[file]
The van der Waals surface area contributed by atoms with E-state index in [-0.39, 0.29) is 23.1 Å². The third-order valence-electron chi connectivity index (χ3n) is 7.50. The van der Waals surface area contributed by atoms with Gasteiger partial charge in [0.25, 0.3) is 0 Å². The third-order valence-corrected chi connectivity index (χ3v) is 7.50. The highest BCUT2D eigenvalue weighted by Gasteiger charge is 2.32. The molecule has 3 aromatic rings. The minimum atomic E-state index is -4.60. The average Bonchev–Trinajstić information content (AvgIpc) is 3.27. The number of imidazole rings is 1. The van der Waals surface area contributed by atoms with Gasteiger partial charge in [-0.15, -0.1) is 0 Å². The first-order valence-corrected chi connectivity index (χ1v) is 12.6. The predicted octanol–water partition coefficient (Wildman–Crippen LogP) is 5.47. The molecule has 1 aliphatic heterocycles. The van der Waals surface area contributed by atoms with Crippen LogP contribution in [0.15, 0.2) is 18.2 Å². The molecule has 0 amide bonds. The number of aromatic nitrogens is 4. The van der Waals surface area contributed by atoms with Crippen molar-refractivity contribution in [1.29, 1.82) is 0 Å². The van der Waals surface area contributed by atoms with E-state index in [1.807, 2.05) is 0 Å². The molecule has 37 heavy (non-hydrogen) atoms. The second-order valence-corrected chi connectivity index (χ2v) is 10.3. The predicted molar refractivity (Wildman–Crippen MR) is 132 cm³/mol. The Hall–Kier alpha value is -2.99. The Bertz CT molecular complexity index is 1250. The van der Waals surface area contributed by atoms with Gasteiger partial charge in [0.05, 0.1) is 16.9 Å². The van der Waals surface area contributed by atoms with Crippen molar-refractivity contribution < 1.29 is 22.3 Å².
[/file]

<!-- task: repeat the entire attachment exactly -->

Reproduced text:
The van der Waals surface area contributed by atoms with E-state index in [-0.39, 0.29) is 23.1 Å². The third-order valence-electron chi connectivity index (χ3n) is 7.50. The van der Waals surface area contributed by atoms with Gasteiger partial charge in [0.25, 0.3) is 0 Å². The third-order valence-corrected chi connectivity index (χ3v) is 7.50. The highest BCUT2D eigenvalue weighted by Gasteiger charge is 2.32. The molecule has 3 aromatic rings. The minimum atomic E-state index is -4.60. The average Bonchev–Trinajstić information content (AvgIpc) is 3.27. The number of imidazole rings is 1. The van der Waals surface area contributed by atoms with Gasteiger partial charge in [-0.15, -0.1) is 0 Å². The first-order valence-corrected chi connectivity index (χ1v) is 12.6. The predicted octanol–water partition coefficient (Wildman–Crippen LogP) is 5.47. The molecule has 1 aliphatic heterocycles. The van der Waals surface area contributed by atoms with Crippen LogP contribution in [0.15, 0.2) is 18.2 Å². The molecule has 0 amide bonds. The number of aromatic nitrogens is 4. The van der Waals surface area contributed by atoms with Crippen molar-refractivity contribution in [1.29, 1.82) is 0 Å². The van der Waals surface area contributed by atoms with E-state index in [1.807, 2.05) is 0 Å². The molecule has 37 heavy (non-hydrogen) atoms. The second-order valence-corrected chi connectivity index (χ2v) is 10.3. The predicted molar refractivity (Wildman–Crippen MR) is 132 cm³/mol. The Hall–Kier alpha value is -2.99. The Bertz CT molecular complexity index is 1250. The van der Waals surface area contributed by atoms with Gasteiger partial charge in [0.05, 0.1) is 16.9 Å². The van der Waals surface area contributed by atoms with Crippen molar-refractivity contribution < 1.29 is 22.3 Å².